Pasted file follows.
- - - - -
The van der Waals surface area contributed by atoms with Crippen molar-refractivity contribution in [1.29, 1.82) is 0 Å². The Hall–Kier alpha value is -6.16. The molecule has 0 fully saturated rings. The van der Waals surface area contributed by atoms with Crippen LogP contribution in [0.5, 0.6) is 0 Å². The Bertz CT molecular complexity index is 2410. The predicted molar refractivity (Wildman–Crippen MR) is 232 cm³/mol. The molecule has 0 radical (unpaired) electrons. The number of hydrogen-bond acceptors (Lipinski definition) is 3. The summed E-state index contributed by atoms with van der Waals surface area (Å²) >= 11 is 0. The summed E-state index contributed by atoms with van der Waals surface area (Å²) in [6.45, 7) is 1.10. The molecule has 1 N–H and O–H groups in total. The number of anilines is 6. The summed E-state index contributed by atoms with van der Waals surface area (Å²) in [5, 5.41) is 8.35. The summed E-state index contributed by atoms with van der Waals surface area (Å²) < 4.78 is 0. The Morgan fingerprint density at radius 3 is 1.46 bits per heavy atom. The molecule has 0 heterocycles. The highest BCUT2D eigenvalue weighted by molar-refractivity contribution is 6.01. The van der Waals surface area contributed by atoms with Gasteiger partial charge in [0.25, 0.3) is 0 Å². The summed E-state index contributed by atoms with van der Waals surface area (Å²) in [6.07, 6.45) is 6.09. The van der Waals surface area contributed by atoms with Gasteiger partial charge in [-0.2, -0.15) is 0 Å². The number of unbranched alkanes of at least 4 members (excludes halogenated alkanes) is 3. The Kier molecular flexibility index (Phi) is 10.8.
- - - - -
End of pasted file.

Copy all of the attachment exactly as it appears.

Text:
The van der Waals surface area contributed by atoms with Crippen molar-refractivity contribution in [1.29, 1.82) is 0 Å². The Hall–Kier alpha value is -6.16. The molecule has 0 fully saturated rings. The van der Waals surface area contributed by atoms with Crippen LogP contribution in [0.5, 0.6) is 0 Å². The Bertz CT molecular complexity index is 2410. The predicted molar refractivity (Wildman–Crippen MR) is 232 cm³/mol. The molecule has 0 radical (unpaired) electrons. The number of hydrogen-bond acceptors (Lipinski definition) is 3. The summed E-state index contributed by atoms with van der Waals surface area (Å²) >= 11 is 0. The summed E-state index contributed by atoms with van der Waals surface area (Å²) in [6.45, 7) is 1.10. The molecule has 1 N–H and O–H groups in total. The number of anilines is 6. The summed E-state index contributed by atoms with van der Waals surface area (Å²) in [5, 5.41) is 8.35. The summed E-state index contributed by atoms with van der Waals surface area (Å²) < 4.78 is 0. The Morgan fingerprint density at radius 3 is 1.46 bits per heavy atom. The molecule has 0 heterocycles. The highest BCUT2D eigenvalue weighted by molar-refractivity contribution is 6.01. The van der Waals surface area contributed by atoms with Gasteiger partial charge in [0.25, 0.3) is 0 Å². The summed E-state index contributed by atoms with van der Waals surface area (Å²) in [6.07, 6.45) is 6.09. The van der Waals surface area contributed by atoms with Gasteiger partial charge in [-0.2, -0.15) is 0 Å². The number of unbranched alkanes of at least 4 members (excludes halogenated alkanes) is 3. The Kier molecular flexibility index (Phi) is 10.8.